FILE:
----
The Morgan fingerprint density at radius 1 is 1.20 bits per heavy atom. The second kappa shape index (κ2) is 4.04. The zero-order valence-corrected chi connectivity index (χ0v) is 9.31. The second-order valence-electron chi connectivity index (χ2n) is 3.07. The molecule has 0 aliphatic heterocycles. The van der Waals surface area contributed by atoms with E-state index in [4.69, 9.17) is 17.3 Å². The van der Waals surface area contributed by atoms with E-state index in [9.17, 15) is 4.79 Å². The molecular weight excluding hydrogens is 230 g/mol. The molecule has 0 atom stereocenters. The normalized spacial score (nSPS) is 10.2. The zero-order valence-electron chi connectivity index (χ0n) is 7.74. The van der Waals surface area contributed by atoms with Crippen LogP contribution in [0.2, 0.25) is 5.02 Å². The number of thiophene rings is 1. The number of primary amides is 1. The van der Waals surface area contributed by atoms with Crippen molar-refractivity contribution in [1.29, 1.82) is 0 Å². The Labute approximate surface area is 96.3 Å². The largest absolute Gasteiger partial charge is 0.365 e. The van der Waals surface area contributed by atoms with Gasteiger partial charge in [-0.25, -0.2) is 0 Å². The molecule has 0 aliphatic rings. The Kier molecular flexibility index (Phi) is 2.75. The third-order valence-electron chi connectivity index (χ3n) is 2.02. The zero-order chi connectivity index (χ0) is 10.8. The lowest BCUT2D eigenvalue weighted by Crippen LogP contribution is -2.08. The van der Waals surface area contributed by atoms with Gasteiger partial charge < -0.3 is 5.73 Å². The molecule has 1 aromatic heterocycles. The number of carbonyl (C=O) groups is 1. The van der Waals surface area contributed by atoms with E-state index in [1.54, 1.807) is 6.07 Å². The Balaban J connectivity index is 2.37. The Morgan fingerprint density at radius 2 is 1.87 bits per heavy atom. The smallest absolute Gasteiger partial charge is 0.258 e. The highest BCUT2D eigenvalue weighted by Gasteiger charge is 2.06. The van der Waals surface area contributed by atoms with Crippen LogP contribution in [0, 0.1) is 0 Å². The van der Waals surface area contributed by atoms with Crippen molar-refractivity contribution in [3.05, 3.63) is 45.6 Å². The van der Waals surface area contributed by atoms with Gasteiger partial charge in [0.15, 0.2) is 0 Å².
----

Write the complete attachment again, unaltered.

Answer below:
The Morgan fingerprint density at radius 1 is 1.20 bits per heavy atom. The second kappa shape index (κ2) is 4.04. The zero-order valence-corrected chi connectivity index (χ0v) is 9.31. The second-order valence-electron chi connectivity index (χ2n) is 3.07. The molecule has 0 aliphatic heterocycles. The van der Waals surface area contributed by atoms with E-state index in [4.69, 9.17) is 17.3 Å². The van der Waals surface area contributed by atoms with E-state index in [9.17, 15) is 4.79 Å². The molecular weight excluding hydrogens is 230 g/mol. The molecule has 0 atom stereocenters. The normalized spacial score (nSPS) is 10.2. The zero-order valence-electron chi connectivity index (χ0n) is 7.74. The van der Waals surface area contributed by atoms with Crippen LogP contribution in [0.2, 0.25) is 5.02 Å². The number of thiophene rings is 1. The number of primary amides is 1. The van der Waals surface area contributed by atoms with Crippen molar-refractivity contribution in [1.29, 1.82) is 0 Å². The Labute approximate surface area is 96.3 Å². The largest absolute Gasteiger partial charge is 0.365 e. The van der Waals surface area contributed by atoms with Gasteiger partial charge in [-0.25, -0.2) is 0 Å². The molecule has 0 aliphatic rings. The Kier molecular flexibility index (Phi) is 2.75. The third-order valence-electron chi connectivity index (χ3n) is 2.02. The zero-order chi connectivity index (χ0) is 10.8. The lowest BCUT2D eigenvalue weighted by Crippen LogP contribution is -2.08. The van der Waals surface area contributed by atoms with Gasteiger partial charge < -0.3 is 5.73 Å². The molecule has 1 aromatic heterocycles. The number of carbonyl (C=O) groups is 1. The van der Waals surface area contributed by atoms with E-state index in [1.54, 1.807) is 6.07 Å². The Balaban J connectivity index is 2.37. The Morgan fingerprint density at radius 2 is 1.87 bits per heavy atom. The smallest absolute Gasteiger partial charge is 0.258 e. The highest BCUT2D eigenvalue weighted by Gasteiger charge is 2.06. The van der Waals surface area contributed by atoms with Crippen LogP contribution in [0, 0.1) is 0 Å². The van der Waals surface area contributed by atoms with Crippen molar-refractivity contribution in [3.05, 3.63) is 45.6 Å². The van der Waals surface area contributed by atoms with Gasteiger partial charge in [0.15, 0.2) is 0 Å².